Flat Fields Matter

For a couple of months, High Point Scientific had my new tripod on backorder. It is apparently quite popular, being solid yet inexpensive. I was pretty excited to get the notice that it was shipping.

As it is winter and Orion is quite prominent in the night sky, I thought it would be nice to capture the Orion nebula. Because of it’s location, basically formed around Orion’s dagger, it should be easy to find, at least compared to many, maybe most, deep sky objects.

For my first try, I had my CLS filter in place. We have a big sodium light that is basically in the same direction as Orion when I am set up in what is arguably a very handy place, in my driveway, just outside the garage. This filter, however, is pretty dark and it made it more difficult to find anything. At some point, I decided that maybe I was pointed the right direction and that I just couldn’t see the nebulosity in my test shots, so I set the thing loose taking 180 x 30 second subs. I spent some of the capture time in the house doing things that needed doing and some of it waiting in the car with the heater on, which was kinda novel.

I had started a little later than planned, plus all that attempting to find a nebula push my capture kind late. The exact place I had set up was inadvertently planned for my capture plan. This was where the camera was pointed at the end of 180 frames.

I captured a really pretty field of stars and I had only missed the nebula by this much:

As luck would have it, a couple nights later was clear and a Friday, so I set up again. This time I removed the CLS filter, hoping it would make it easier to find the nebula. I am not sure whether or not it made a real difference, but I did find it!

It was very exciting not only to see the nebula show up on the viewscreen, but also to be able to frame it so perfectly.

I captured another set of 180 x 30 second subs, about 30 darks, flats and bias. I set up a little bit out in the yard to keep from catching the house if capture went long. I also set up a heater and for the most part, sat with the equipment for most of the capture time.

I also ran a small test of two other bits of equipment, a dew heater for the astrograph and my Bluetti power station. While the power station was not purchased specifically for astrophotography (power loss during winter was the big thing), using it for possible dark site travel was a consideration.

This was the first time I had even powered up the dew heater. According to the Bluetti display, on high, it draws 6 watts. I could hardly even tell it was warm against the aluminum dew sheild of the Redcat. I suppose that all it has to do is keep it just warm enough to discourage condensation. Shrug. Whether or not it was succesful would come up soon enough.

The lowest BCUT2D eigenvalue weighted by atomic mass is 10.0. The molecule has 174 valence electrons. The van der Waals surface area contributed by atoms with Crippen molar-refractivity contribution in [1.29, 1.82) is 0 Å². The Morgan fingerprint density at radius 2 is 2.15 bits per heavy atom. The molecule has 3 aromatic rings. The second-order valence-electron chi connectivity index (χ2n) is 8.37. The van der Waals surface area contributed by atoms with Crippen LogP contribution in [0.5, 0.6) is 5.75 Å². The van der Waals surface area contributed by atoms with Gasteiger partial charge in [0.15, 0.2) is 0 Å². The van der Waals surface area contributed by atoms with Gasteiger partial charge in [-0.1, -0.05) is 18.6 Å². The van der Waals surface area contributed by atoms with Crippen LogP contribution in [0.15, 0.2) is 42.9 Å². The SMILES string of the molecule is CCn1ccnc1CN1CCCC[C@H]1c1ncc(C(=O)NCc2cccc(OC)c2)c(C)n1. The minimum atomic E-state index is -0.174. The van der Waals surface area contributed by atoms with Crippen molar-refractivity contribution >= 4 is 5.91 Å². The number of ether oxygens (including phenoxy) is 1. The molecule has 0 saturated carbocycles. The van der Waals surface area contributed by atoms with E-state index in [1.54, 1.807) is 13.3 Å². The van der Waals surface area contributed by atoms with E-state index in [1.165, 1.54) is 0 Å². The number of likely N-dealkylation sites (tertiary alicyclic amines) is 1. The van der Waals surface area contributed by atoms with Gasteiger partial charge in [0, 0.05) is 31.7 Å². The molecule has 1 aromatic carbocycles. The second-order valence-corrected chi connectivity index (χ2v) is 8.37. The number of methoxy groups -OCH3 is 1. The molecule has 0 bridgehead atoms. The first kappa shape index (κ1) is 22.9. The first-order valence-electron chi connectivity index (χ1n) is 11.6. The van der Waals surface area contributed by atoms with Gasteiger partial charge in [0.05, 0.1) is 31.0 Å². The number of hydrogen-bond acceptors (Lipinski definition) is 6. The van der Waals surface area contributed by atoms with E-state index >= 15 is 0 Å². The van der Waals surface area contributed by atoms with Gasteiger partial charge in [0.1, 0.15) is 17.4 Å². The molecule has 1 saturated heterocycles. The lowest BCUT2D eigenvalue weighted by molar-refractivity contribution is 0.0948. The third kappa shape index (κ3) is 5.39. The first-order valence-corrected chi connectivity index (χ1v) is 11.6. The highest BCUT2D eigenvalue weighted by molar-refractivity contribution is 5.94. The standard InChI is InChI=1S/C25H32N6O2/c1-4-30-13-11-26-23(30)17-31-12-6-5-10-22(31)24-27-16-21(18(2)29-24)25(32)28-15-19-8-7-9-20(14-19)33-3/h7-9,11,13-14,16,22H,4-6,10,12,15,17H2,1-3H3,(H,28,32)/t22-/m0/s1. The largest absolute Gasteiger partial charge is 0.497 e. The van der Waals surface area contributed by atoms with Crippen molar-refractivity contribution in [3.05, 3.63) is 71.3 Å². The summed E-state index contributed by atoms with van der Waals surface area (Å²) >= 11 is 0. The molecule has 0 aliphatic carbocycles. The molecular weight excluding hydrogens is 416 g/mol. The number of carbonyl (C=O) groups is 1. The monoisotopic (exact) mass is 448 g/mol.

We had plans for early Saturday afternoon, so I decided to stay up and do at least a preliminary stack of the capture. I scrolled fairly quickly through the subs and discovered a couple of where I presume I had bumped the tripod and excluded those subs. The final stack came out… ummm… odd.

This is after a bit of stretching in GIMP. There are two anomalies about this image. The most obvious to me is that the bottom 1/3 or so seems blurred, out of focus. I had run through checking the subs pretty quickly, but certainly none were way out of focus. It also strikes me as odd to only be out of focus on the bottom of the image. The top and middle seem to in sharp focus.

The other thing, and this was harder to notice because of the blurring, but there is a definite linear gradient from top to bottom.

It was too late and I was too tired to do much about it just then, so I hit it again the next morning. One of my more careful trips through the subs, I noticed that several towards the end of the capture seemed to have soft focus, so I excluded them and it was essentially unchanged. I reviewed my flats and noticed that they had a linear gradient to them and thought, oh, that makes sense, so I restacked again without flats: no change. It occurred to me later that I may have unchecked all the flat captures, but maybe not the flat master that the previous stack process created.

I posted a png of the stretched blurry image on the Nebula Photos Patreon community page, with some details about the capture. Nico took an interest and a few private emails later, I had much more carefully tried stacking without the flats. I cleaned all of the .info files out of the lights folder, moved the exclude lights to another folder, as well as moving the master flat to another folder. When I stacked this time, it was 131 lights, zero flats and the presumably good dark master and bias master. The image came out great and with a couple of stretches and a crop:

My favorite astro image thus far!

To further verify that the flats were the issue, I kept all the rest of the conditons the same and added back the flats and I got this different image. It may seem to be ok, but upon closer examination, it is still very wrong.

It is hard to tell at full size, but the bottom half of the picture, getting worse as it goes lower, the stars split into three divergent images of red, green and blue.

I will be the first to admit that I do not understand the inner workings of Deep Space Stacker and how it uses the calibration files, but it now seems obvious that if there is an issue with those files, it can damage your final image in probably unpredictable ways.

Some of the discussion with Nico was about my flat capture process and I am going to rework how I am doing that. For this session, flats were captured by holding a USB tracing pad up to the end of the dew shield and adjusting exposure until it was just a little underexposed, which turned out to be 1/2500″. This is probably way too fast and catching a pattern of sensor noise as well as PWM flicker and shutter artifacts from the brightness control of the panel itself.